"אמר לו (טורנוסרופוס לר' עקיבא) למה אתם מולים, א"ל אף אני הייתי יודע שאתה עתיד לומר לי כן, לכך הקדמתי ואמרתי לך מעשה בשר ודם הם נאים משל הקב"ה, הביאו לי שבולים וגלוסקאות, ]אמר לו אלו מעשה הקב"ה ואלו מעשה בשר ודם אין אלו נאים, הביאו לי[ אנוצי פשתן וכלים מבית שאן, א"ל אלו מעשה הקב"ה ואלו מעשה בשר ודם, אין אלו נאים, א"ל טורנוסרופוס הואיל הוא חפץ במילה, למה אינו יוצא מהול ממעי אמו, א"ל ר' עקיבא ולמה שוררו יוצא בו, לא תחתוך אמו שוררו, ולמה אינו יוצא מהול, לפי שלא נתן הקב"ה לישראל את המצות אלא כדי לצרף בהן, לכך אמר דוד (כל) אמרת (אלוה) [ה'] צרופה וגו' (תהלים יח לא"), ואברהם היה האשון שהוכיח כי מעשי אדם יפים יותר"!
Malbim - Peshat or Derash


Sunday, November 2, 2008

מילי מעלייתא דאית בה דרשינן

וזו כוונת הפתגם אין נביא בעירו או לעירו שהוכא בפוסקים, ואינו בדברי חז"ל אבל הוא בברית החדשה להבדיל בין הטהור לטמא
שו"ת בני בנים ח"ד ז' כו
[Yitzhak send us to a fascinating Ha'aretz article on the subject]

Saturday, November 1, 2008

בא"י אמ"ה שעשיתני אשה ולא איש


Autonomy and Precedent in P'sak - A programmatic post -1

The general trend in the modern study of Halacha has been focused on the possible impact of external factors on halachic decision making. These include, Haym Soloveitcik writings which focus on the influence of socio-economic factors in the writings of the Medieval posekim, and Jacob Katz and his disciple who focused on the anti-Reform component in the writings of the Enlightenment Posekim. While I do not dispute the importance of these external factors, I think it is vital to also identify the "internal" factors that govern halachic decision making.

Awhile back, I posted on one such internal factor[1], the relative weight of autonomy and precedent in the decision making process. Although this is an important factor in any judicial system (as can be seen here), in Halacha the question is more complicated since we have the added component of the quasi-canonic status of the texts. This must compete with the posek's own self-perception as an "agent of God" who is empowered to make orginal decisions.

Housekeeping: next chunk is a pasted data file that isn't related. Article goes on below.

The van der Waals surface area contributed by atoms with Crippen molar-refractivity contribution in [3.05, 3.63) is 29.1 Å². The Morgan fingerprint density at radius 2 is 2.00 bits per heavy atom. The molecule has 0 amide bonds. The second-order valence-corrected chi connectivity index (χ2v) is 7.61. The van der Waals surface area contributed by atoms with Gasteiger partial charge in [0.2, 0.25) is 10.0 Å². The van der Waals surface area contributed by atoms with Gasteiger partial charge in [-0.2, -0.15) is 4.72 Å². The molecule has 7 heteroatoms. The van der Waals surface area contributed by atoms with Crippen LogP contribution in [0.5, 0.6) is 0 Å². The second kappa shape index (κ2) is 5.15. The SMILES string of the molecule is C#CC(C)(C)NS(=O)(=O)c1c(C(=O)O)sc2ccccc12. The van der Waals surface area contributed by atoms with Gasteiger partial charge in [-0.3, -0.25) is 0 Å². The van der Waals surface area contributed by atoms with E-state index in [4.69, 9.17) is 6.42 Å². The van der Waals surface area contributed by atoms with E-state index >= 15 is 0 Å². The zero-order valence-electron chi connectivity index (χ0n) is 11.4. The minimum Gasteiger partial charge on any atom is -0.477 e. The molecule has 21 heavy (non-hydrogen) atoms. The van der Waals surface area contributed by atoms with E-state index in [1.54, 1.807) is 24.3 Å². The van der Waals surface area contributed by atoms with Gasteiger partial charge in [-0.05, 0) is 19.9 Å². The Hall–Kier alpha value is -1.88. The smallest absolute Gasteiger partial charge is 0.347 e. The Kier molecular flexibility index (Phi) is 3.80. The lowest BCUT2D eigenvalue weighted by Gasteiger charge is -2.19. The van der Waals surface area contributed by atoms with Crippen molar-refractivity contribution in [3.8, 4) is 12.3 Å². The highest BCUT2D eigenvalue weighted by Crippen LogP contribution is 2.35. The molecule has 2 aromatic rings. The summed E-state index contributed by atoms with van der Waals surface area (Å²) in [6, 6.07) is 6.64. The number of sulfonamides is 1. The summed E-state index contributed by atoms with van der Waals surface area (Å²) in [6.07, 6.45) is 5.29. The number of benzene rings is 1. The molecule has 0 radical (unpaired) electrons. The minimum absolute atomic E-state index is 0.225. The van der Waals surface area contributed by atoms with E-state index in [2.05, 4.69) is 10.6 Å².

In studying this issue, it is important to differentiate between those parts of Orach Chaim which carry the extra factor of Minhag making precedent much more powerful and Choshen Mishpat issues which as a judicial system has somewhat different rules then the rest of Shulchan Aruch.

In studying this (and any other meta-halachic question), it is important to cite support both from programmatic statements of posekim and from analysis of actual responsa or codes.

An excellent demonstration of the necessity for such double support can be found in footnote 28 here which shows that although in his programmatic statements, the Maharshal insists on absolute autonomy, analysis of his responsa shows a healthy respect for precedent as well.

Background - stages of codification

1 - The Talmud - The debate here centers around the cryptic statement in "Sifra D' Adam haRishon" - רבינא ור' אשי סופר הוראה. This has traditionally been interpreted as referring to the redaction of the Talmud. But according to Tosafos in A"Z (beginning of Ch. 2) this refers to Pesak. In an (un-scientific) experiment here, I showed that the later Saboraim did argue with R' Ashi and Ravina so that it would seem that one should not attribute to much weight to this statement (as Halivni suggests see Mekorot U' Masoret - Bava Basra - Introduction. I mentioned this point to him when I met him and he agreed but unfortunately I didn't take down his exact comment.)

2. Geonim - See the sources in cited in Encyclopedia Talmudit - S.V. Halacha - last section. Note that the Rambam has no qualms of arguing with the Geonim. Since as I mentioned in the previous note the Geonim who authored the והלכתא statements and these argue on the Amoraim, by way of as syllogism of sorts the Rambam should technically be able to argue on the Amoraim!!!

3. Rambam - See Yitzchok Zev Kahana - הפולמוס מסביב קביעת ההכרעה כהרמב"ם סיני, לו-לח

4. Shulchan Aruch - The מאסף לכל המחנות here (as in everywhere else) is Chacham Ovadiah in the various Pesichos and Hakdamos to his Yabia Omer - See esp. Pesicha to Vol. 5 and sources cited there

[1] Even here external factors can also be involved. Thus, in two seperate studies on the role of precedent in Halacha, the Orthodox writer (Jeffrey Woolf) insists that the judge retains significant judicial discretion whereas the Reform writer says that they do not. This is because of the system itself has a mechanism for change then there would be no need for a large scale Reform. [Taken from Larry Rabinovich, The Judge as Educator, JLA, 04 - Note 52. My thanks to Mr. Rabinovich for making his article available to me.]

אם הראשונים כמלאכים... פירוש חדש

We are then able to answer in some manner the question, "Why have we no great men?" We have no great men chiefly because we are always looking for them. We are connoisseurs of greatness, and connoisseurs can never be great; we are fastidious, that is, we are small. When Diogenes went about with a lantern looking for an honest man, I am afraid he had very little time to be honest himself And when anybody goes about on his hands and knees looking for a great man to worship, he is making sure that one man at any rate shall not be great.

G. K. Chesterton